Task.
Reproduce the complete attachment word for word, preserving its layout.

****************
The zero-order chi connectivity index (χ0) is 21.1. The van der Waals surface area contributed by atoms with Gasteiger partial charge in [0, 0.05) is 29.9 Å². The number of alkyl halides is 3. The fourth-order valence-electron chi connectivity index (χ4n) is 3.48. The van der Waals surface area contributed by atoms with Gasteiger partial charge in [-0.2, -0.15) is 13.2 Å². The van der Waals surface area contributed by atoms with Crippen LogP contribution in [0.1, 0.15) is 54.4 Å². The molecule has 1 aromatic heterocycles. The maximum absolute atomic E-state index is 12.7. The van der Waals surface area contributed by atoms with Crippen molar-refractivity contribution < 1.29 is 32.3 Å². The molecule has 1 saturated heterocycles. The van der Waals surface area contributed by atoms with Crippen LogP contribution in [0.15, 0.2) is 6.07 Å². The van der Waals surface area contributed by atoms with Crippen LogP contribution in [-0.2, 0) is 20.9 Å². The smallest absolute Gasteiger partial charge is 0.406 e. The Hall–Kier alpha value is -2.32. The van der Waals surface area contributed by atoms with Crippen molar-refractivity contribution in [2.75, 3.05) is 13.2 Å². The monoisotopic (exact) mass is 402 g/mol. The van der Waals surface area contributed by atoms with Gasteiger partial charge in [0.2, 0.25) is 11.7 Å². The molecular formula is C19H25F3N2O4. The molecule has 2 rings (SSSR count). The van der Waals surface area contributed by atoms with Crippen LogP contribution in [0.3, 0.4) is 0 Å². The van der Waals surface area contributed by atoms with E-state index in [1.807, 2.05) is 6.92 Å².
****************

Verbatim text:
The zero-order chi connectivity index (χ0) is 21.1. The van der Waals surface area contributed by atoms with Gasteiger partial charge in [0, 0.05) is 29.9 Å². The number of alkyl halides is 3. The fourth-order valence-electron chi connectivity index (χ4n) is 3.48. The van der Waals surface area contributed by atoms with Gasteiger partial charge in [-0.2, -0.15) is 13.2 Å². The van der Waals surface area contributed by atoms with Crippen LogP contribution in [0.1, 0.15) is 54.4 Å². The molecule has 1 aromatic heterocycles. The maximum absolute atomic E-state index is 12.7. The van der Waals surface area contributed by atoms with Crippen molar-refractivity contribution < 1.29 is 32.3 Å². The molecule has 1 saturated heterocycles. The van der Waals surface area contributed by atoms with Crippen LogP contribution in [0.15, 0.2) is 6.07 Å². The van der Waals surface area contributed by atoms with Crippen LogP contribution in [-0.2, 0) is 20.9 Å². The smallest absolute Gasteiger partial charge is 0.406 e. The Hall–Kier alpha value is -2.32. The van der Waals surface area contributed by atoms with Crippen molar-refractivity contribution in [2.75, 3.05) is 13.2 Å². The monoisotopic (exact) mass is 402 g/mol. The van der Waals surface area contributed by atoms with Gasteiger partial charge in [0.2, 0.25) is 11.7 Å². The molecular formula is C19H25F3N2O4. The molecule has 2 rings (SSSR count). The van der Waals surface area contributed by atoms with Crippen LogP contribution in [0.3, 0.4) is 0 Å². The van der Waals surface area contributed by atoms with E-state index in [1.807, 2.05) is 6.92 Å².